Climate Science: Multidisciplinary Study in Age of Specialization

by Dr. Tim Ball on November 16, 2011

in Atmosphere,Data,History,Philosophy,Political,Theory

A Cultural Dictionary says the comment that,

“He can’t see the forest for the trees” is, “an expression used of someone who is too involved in the details of the problem to look at the situation as a whole.”

There are many applications in today’s society overwhelmed by information. Most is misinformation, out of context, misinterpreted, or misused for political gain. These problems are very evident in climate science.

Personal attacks on ‘skeptics’ like me began as evidence failed to support the claim that human CO2 was causing global warming and we persisted in saying so. Apart from false claims that I didn’t have a PhD in climate was the charge that I was a Geographer, as if being a Geographer is inferior. It fits the long-held derogatory observation that geographers are jacks of all trades, but masters of none. It’s symptomatic of people who think as specialists they are superior, that only they understand. They may know much about one small piece of a giant puzzle, but not know where or how that piece fits. Those with political reasons who support the claim human CO2 is destroying the planet are particularly vocal.

Geography is the original integrative discipline and probably the only one to offer science and arts degrees because it studies humans, the natural world and how they interact. Not surprisingly, Climatology was part of geography before separate Climatology departments appeared as the subject became politically and therefore financially important. Physical Geography studied two major areas, Geomorphology and Climatology.

In the early 1970s when I was looking for a graduate program climate only two major centers were devoted to climate studies. Reid Bryson’s program at the University of Wisconsin and Hubert Lamb’s Climatic Research Unit (CRU) at the University of East Anglia. Lamb created the latter because he realized better weather forecasts required understanding of climate. I was fortunate to register as a graduate student at the University of London and spent time working with Lamb at the CRU.

Structural divisions of national weather offices disregarded the differences between weather, climate, or meteorology. Climate was essentially ignored by national weather agencies such as Environment Canada. They required a Masters in Physics to be a weather forecaster. Meteorology studies physics of the atmosphere and considers weather forecasts as essentially a short term closed system phenomenon. It’s, at best, a narrow specialized study. Climate was a minor bookkeeping chore producing monthly and annual averages of weather. Inadequacy of those reports now plague attempts to understand past weather patterns. Climatology is a generalist integrative study similar to geography. As we see in every part of today’s society the dictum that to specialize is the mark of genius and to generalize the mark of a fool, limits any chance of understanding the pattern of nature and life. The single tree is only important in the context of the entire forest.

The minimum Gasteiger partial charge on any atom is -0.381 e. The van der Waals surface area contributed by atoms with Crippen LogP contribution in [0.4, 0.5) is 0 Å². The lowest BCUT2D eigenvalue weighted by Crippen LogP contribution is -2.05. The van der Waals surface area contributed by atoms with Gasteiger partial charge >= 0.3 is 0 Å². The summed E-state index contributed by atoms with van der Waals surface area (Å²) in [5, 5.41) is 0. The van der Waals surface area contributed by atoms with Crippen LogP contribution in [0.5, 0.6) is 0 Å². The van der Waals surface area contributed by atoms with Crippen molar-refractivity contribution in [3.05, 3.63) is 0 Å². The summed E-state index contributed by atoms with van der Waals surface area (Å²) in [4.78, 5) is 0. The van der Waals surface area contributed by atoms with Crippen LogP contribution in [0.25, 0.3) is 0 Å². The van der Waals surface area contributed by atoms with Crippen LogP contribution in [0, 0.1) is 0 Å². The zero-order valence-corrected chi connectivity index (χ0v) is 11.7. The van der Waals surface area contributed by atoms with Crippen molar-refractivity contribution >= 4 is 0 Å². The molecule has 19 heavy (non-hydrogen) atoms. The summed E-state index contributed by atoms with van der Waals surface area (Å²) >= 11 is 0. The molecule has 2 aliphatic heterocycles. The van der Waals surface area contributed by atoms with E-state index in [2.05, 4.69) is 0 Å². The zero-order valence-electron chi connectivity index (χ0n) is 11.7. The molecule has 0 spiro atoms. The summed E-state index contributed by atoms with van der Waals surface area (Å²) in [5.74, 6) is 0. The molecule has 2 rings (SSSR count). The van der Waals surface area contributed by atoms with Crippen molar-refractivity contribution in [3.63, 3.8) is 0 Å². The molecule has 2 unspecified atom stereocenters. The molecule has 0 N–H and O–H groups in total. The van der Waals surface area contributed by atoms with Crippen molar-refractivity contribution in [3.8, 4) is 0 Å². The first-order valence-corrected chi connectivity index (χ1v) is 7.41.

The situation is a natural consequence of the scientific revolution. Many focus on new ideas and theories about the world and the universe presented by people like Copernicus, Galileo, Newton, and Linnaeus. However, their work requires facts to confirm a theory, known as induction, or from which to deduce a theory, deduction. Few people combined fact gathering and theory better than Alexander von Humboldt. He’s defined as the last universal person, that is someone who knew all the known science of his day. He reinforced his understanding by visiting all the continents except Antarctica. Interestingly, he died in 1859, the year Charles Darwin published On the Origin of Species.